Ramblings From Hell — S. Campbell Proehl
All this talk about electing the perfect man to run the country has gotten me thinking. Is there a perfect man? Not a leader, not a commander-in-chief, but a man. A real man. A man who could be a husband, friend, confidante, lover, and comedian all in one. What would that man be like?
Well, he wouldn’t be like John McCain. But that’s beside the point.
First, he would have to be smart. Not only smart, but fascinating and witty. Someone whose every word packs so much punch that you think you might just melt and die every time he speaks (or writes). Not a lot of men have this quality. There have been very few in history (so far I only count Benjamin Franklin, Oscar Wilde, and a couple of others). The perfect man would be so funny that women could never stay mad at him. He would know women and hold their laughs in the palm of his hand.
A true man would also have to understand the female psyche. When it comes to love, women don’t think in black and white like men. We analyze and think and plan and fret. And sometimes (more like a lot of the time), there is a bit of a difference between what we say and what we mean. The perfect man would speak woman. Fluently.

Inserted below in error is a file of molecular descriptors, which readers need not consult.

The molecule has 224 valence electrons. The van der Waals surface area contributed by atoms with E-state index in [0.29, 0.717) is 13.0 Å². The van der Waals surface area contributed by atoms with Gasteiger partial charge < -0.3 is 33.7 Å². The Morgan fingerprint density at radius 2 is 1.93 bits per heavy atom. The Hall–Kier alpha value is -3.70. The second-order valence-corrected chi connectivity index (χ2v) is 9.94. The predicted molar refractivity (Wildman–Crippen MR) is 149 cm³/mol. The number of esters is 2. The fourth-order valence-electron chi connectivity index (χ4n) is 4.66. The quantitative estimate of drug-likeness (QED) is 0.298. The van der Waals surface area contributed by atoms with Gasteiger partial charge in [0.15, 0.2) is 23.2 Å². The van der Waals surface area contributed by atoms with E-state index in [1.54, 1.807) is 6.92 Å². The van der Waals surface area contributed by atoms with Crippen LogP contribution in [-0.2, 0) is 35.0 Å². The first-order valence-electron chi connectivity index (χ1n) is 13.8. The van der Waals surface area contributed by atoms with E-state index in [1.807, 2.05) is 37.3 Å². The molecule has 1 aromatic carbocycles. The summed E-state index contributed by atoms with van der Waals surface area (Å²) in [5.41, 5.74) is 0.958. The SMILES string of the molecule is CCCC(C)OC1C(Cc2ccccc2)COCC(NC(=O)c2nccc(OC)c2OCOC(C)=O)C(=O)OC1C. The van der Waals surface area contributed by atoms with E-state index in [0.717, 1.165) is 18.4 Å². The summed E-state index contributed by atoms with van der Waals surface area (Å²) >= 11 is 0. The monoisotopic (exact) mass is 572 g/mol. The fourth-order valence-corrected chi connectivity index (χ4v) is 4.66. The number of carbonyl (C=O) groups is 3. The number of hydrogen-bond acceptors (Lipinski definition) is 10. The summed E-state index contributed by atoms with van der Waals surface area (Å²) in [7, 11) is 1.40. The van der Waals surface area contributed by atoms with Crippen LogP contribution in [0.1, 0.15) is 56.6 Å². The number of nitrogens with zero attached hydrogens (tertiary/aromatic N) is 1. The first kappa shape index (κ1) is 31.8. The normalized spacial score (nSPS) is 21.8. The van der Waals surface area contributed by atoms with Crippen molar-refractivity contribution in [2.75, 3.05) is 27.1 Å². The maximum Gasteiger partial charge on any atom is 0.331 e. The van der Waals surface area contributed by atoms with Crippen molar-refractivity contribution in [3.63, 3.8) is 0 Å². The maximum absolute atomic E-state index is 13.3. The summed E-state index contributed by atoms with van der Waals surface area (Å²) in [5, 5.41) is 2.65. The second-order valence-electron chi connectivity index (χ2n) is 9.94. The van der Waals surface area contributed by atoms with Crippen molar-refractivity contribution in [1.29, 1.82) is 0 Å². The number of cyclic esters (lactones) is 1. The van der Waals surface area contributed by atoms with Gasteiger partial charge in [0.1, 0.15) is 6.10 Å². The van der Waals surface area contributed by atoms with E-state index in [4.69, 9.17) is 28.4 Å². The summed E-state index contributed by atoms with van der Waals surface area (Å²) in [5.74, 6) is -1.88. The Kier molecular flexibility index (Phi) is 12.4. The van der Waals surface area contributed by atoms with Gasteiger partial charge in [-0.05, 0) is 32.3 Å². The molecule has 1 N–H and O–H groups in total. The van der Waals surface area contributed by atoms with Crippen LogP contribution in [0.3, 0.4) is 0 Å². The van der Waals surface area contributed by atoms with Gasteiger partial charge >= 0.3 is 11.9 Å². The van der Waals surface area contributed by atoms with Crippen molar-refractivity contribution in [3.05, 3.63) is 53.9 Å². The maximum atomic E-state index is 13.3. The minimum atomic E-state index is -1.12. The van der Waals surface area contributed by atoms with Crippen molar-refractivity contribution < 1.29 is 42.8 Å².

He would have to be brave. I’m not saying that women should be weaker than men. I think both sexes should be brave, and we’re in an era in which both men and women can be powerful and stand up for things. But there’s something about Clive Owen running through bullets to protect Kee and her baby in Children of Men that is both sentimental and powerful at the same time. Or James Bond — the way he just throws on a collared shirt and fights evil with valor — he’s so gallant.
Finally, the perfect man would be a soul mate, though that’s something that isn’t immediately apparent. It’s something that has to be discovered over time.
But of course this man doesn’t exist. I learned this during my junior year of high school. There was a boy — a popular boy — who I thought was perfect. He was the only person in our grade who was smarter than me. He was sensitive and cute. And he made me laugh. I thought he was a demigod. But then I dated him and realized that though he had all of those qualities, he wasn’t perfect, because he didn’t get me. I know he didn’t get me, because he broke up with me and then later told my twin sister it was because I had no soul. (I checked with God, and he confirms that I do have one.)
As I get older, I often find that the most beautiful things arise out of nature’s imperfections and rarities, like sunsets after a volcano eruption or four-leaf clovers. As I have dated more people, I have found that imperfections are what make them more perfect. The birthmarks, the uneven lips, the moments when I am the brave one in the relationship are all, in a way, things of perfection. People say that if you are mixing colors, it is nearly impossible to create the same exact color twice. I like to think of people this way: someone’s tiny flaws and idiosyncrasies blend to form someone who is wholly unique. A real, verifiable, perfect person.